Summer blog: Have we reached a climate tipping point?
Last month Bloomberg announced that the US has reached a tipping point for mass adoption of electric vehicles (EVs). According to their analysis, this tipping point is 5% of sales, after which early adopters are overtaken by mainstream demand. Bloomberg reaches this conclusion from observing the S-shaped adoption curve for other successful technologies – from mobile phones to LED lightbulbs – and noting the same pattern in countries that have already moved past the 5% adoption for EVs. Signs of acceleration continue with new incentives for EVs in the US Inflation Reduction Act, passed in the US Senate last week, which among other incentives includes a US$7,500 tax credit for each new car.
This is good news in the face of record-breaking wildfires triggered by historic heatwaves like those we saw last summer globally, and the record-breaking 40°C + temperatures the UK is experiencing now. But, the Intergovernmental Panel on Climate Change (IPCC) has a tipping point of its own, defined as “a level of change in system properties beyond which a system reorganizes, often abruptly, and does not return to the initial state even if the drivers of the change are abated.” In other words, climate change becomes irreversible and each change leads to cascading effects. Recent analysis suggests that this tipping point could be reached between 1°C and 2°C of warming above pre-industrial levels.
The term “tipping point” was coined in 1962 by sociology professor Everett Rogers, who hypothesized a “distinct timeline of acceptance for every successful innovation”. Unlike Bloomberg’s EV tipping point, Rogers proposed a 15% to 18% adoption rate, after which market share becomes mainstream. Merriam-Webster defines it as “the critical point in a situation, process, or system beyond which a significant and often unstoppable effect or change takes place.”
Are we reaching tipping points in all the climate solutions required to achieve net zero? Not yet, according to the International Energy Agency’s (IEA) Net Zero by 2050 Roadmap, the analysis of which demonstrates that much more needs to be done. Although heat pumps to electrify building heating, a key emission abatement solution, grew to almost 180 million in 2020, installations must reach 600 million by 2030 to be on the path to net zero by 2050. Similarly, sales of battery-electric and fuel cell truck fleets, another tipping point indicator at almost 10% of the global on-road vehicle stock today, must increase to 50% of the overall truck market by 2030 to be on a net-zero trajectory.
While the IEA’s Net Zero Emissions scenario does not account for actions to reduce GHG emissions from agriculture, forestry, and other land use (AFOLU), these activities combined are the second largest source of emissions after energy. IEA estimates a further GHG reduction of more than one gigaton carbon dioxide equivalent (CO2e) in 2050 by, for example, reducing demand for livestock products in households with the highest levels of per capita consumption. Whether we’ve hit a tipping point in plant-based protein is uncertain. According to the 2021 U.S. retail market insights, plant-based milk accounted for 16% of the total US milk market, while plant-based meat still lags at 1.4% of total US meat sales.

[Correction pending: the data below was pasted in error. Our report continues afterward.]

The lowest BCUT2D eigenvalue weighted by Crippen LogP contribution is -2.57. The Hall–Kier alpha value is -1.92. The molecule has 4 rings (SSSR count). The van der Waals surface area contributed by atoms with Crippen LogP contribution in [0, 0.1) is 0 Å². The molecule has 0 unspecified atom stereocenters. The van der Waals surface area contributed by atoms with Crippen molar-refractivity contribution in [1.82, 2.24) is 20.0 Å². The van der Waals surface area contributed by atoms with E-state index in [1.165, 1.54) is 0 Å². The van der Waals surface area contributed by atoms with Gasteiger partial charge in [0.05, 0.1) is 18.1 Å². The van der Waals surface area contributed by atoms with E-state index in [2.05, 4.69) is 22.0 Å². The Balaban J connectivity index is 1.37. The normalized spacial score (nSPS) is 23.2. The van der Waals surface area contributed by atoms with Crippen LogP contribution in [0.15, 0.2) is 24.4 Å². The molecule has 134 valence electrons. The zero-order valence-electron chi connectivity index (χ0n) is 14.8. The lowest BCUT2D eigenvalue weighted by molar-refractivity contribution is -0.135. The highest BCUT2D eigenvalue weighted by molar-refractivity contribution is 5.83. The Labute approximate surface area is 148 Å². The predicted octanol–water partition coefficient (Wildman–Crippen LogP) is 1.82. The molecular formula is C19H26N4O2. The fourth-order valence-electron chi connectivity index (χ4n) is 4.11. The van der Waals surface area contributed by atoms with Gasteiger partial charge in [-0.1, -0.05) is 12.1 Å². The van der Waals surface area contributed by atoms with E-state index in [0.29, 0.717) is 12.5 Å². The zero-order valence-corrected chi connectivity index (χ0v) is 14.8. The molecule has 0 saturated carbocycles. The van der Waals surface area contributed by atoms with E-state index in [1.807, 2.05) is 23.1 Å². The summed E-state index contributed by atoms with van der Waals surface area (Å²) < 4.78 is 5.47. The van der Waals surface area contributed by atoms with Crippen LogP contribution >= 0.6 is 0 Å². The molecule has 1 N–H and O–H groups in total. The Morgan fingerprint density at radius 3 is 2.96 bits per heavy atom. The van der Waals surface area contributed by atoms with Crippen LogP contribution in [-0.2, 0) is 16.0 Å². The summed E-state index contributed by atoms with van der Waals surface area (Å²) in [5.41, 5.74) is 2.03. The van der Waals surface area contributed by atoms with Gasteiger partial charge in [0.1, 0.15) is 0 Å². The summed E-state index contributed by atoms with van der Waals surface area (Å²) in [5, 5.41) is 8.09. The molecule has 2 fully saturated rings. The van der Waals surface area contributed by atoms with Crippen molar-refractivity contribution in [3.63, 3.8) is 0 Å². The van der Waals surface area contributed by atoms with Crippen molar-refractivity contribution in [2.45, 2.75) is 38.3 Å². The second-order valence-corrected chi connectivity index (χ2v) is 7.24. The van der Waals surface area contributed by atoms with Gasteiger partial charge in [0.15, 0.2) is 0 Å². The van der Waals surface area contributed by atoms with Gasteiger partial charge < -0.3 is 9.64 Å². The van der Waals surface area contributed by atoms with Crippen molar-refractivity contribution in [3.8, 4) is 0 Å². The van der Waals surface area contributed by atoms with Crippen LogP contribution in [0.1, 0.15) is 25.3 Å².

The level of urgency in reaching commercial transition tipping points depends on the race against climatic ones and, according to UN Secretary-General Antonio Guterres, “climate tipping points lie alarmingly close”. Research from the Columbia Climate School identifies different climatic tipping points, along with the potential interactions between them. The School cites scientific research speculating that the Greenland ice sheet, which could raise sea levels by over 20 feet, would go into irreversible disintegration at a temperature range between 0.8°C and 3.2°C of warming above pre-industrial levels. The resulting influx of fresh water into the world’s oceans will in turn destabilize global ocean currents. As these currents regulate climate, destabilization will accelerate warming, thereby creating a feedback loop.
Monitoring for both physical and transition tipping points is critical to the ongoing evaluation of shifting pathways to net zero, better preparing us for informed and timely investment decisions.
About Susan McGeachie
Susan McGeachie is head of the BMO Climate Institute, a centre of expertise that bridges climate policy and science with business strategy and finance to unlock solutions for both clients and the bank. She brings to this role over 20 years of experience identifying, evaluating, and managing climate change-related risks and strategic positioning opportunities. Following her years in ESG research and analytics, she held leadership positions in management and engineering consulting firms. Susan is an adjunct professor at the University of Toronto where she teaches a graduate course in climate finance, and a member of the Canadian Climate Governance Experts panel. In 2021 Susan was named one of twenty-six Canadian Climate Champions by the Canada Climate Law Initiative and the British High Commission ahead of COP26. In 2014 she was named to the Clean50 and Clean 16 lists of practitioners, which recognize contributions to advancing sustainable capitalism.